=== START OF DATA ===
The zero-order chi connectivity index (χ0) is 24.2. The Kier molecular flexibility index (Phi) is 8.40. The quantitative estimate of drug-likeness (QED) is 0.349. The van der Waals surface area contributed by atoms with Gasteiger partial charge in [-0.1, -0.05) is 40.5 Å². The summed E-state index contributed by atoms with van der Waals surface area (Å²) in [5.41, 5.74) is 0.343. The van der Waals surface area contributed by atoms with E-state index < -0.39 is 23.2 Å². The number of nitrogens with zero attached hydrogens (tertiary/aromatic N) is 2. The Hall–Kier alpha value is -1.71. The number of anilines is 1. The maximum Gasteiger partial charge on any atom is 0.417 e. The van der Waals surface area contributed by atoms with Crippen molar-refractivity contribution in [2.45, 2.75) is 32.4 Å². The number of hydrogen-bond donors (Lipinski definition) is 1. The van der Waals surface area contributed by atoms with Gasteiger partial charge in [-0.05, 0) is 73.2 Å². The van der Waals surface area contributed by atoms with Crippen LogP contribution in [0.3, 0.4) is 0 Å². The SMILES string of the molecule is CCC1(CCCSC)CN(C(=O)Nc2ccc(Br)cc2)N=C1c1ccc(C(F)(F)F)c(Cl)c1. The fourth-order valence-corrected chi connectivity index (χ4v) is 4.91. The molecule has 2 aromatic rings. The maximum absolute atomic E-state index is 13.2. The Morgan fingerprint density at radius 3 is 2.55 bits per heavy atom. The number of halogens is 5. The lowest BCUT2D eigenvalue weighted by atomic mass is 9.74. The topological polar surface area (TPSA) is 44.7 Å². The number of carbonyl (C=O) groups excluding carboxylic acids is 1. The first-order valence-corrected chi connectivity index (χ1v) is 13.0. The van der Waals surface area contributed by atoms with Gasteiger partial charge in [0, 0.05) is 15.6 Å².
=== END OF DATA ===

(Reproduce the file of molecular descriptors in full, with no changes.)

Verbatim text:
The zero-order chi connectivity index (χ0) is 24.2. The Kier molecular flexibility index (Phi) is 8.40. The quantitative estimate of drug-likeness (QED) is 0.349. The van der Waals surface area contributed by atoms with Gasteiger partial charge in [-0.1, -0.05) is 40.5 Å². The summed E-state index contributed by atoms with van der Waals surface area (Å²) in [5.41, 5.74) is 0.343. The van der Waals surface area contributed by atoms with E-state index < -0.39 is 23.2 Å². The number of nitrogens with zero attached hydrogens (tertiary/aromatic N) is 2. The Hall–Kier alpha value is -1.71. The number of anilines is 1. The maximum Gasteiger partial charge on any atom is 0.417 e. The van der Waals surface area contributed by atoms with Crippen molar-refractivity contribution in [2.45, 2.75) is 32.4 Å². The number of hydrogen-bond donors (Lipinski definition) is 1. The van der Waals surface area contributed by atoms with Gasteiger partial charge in [-0.05, 0) is 73.2 Å². The van der Waals surface area contributed by atoms with Crippen LogP contribution in [0.3, 0.4) is 0 Å². The SMILES string of the molecule is CCC1(CCCSC)CN(C(=O)Nc2ccc(Br)cc2)N=C1c1ccc(C(F)(F)F)c(Cl)c1. The fourth-order valence-corrected chi connectivity index (χ4v) is 4.91. The molecule has 2 aromatic rings. The maximum absolute atomic E-state index is 13.2. The Morgan fingerprint density at radius 3 is 2.55 bits per heavy atom. The number of halogens is 5. The lowest BCUT2D eigenvalue weighted by atomic mass is 9.74. The topological polar surface area (TPSA) is 44.7 Å². The number of carbonyl (C=O) groups excluding carboxylic acids is 1. The first-order valence-corrected chi connectivity index (χ1v) is 13.0. The van der Waals surface area contributed by atoms with Gasteiger partial charge in [0, 0.05) is 15.6 Å².